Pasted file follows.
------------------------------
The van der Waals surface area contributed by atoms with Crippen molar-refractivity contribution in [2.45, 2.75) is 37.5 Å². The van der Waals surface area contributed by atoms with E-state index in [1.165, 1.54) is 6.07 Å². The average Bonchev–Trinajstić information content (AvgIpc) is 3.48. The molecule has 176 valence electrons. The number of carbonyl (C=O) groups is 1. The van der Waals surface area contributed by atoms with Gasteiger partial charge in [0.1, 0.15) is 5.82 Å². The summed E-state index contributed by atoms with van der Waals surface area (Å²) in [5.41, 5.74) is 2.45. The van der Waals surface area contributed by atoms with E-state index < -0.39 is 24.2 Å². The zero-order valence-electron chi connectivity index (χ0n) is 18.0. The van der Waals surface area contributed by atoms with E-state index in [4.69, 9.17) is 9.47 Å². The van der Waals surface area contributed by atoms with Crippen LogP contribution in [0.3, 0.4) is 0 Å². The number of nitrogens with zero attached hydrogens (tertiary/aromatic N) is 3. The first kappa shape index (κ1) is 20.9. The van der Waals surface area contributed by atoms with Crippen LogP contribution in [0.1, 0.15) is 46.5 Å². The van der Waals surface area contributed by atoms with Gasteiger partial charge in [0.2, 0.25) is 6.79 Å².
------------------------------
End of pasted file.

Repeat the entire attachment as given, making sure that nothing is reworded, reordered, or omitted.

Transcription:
The van der Waals surface area contributed by atoms with Crippen molar-refractivity contribution in [2.45, 2.75) is 37.5 Å². The van der Waals surface area contributed by atoms with E-state index in [1.165, 1.54) is 6.07 Å². The average Bonchev–Trinajstić information content (AvgIpc) is 3.48. The molecule has 176 valence electrons. The number of carbonyl (C=O) groups is 1. The van der Waals surface area contributed by atoms with Gasteiger partial charge in [0.1, 0.15) is 5.82 Å². The summed E-state index contributed by atoms with van der Waals surface area (Å²) in [5.41, 5.74) is 2.45. The van der Waals surface area contributed by atoms with E-state index < -0.39 is 24.2 Å². The zero-order valence-electron chi connectivity index (χ0n) is 18.0. The van der Waals surface area contributed by atoms with E-state index in [4.69, 9.17) is 9.47 Å². The van der Waals surface area contributed by atoms with Crippen LogP contribution in [0.3, 0.4) is 0 Å². The number of nitrogens with zero attached hydrogens (tertiary/aromatic N) is 3. The first kappa shape index (κ1) is 20.9. The van der Waals surface area contributed by atoms with Crippen LogP contribution in [0.1, 0.15) is 46.5 Å². The van der Waals surface area contributed by atoms with Gasteiger partial charge in [0.2, 0.25) is 6.79 Å².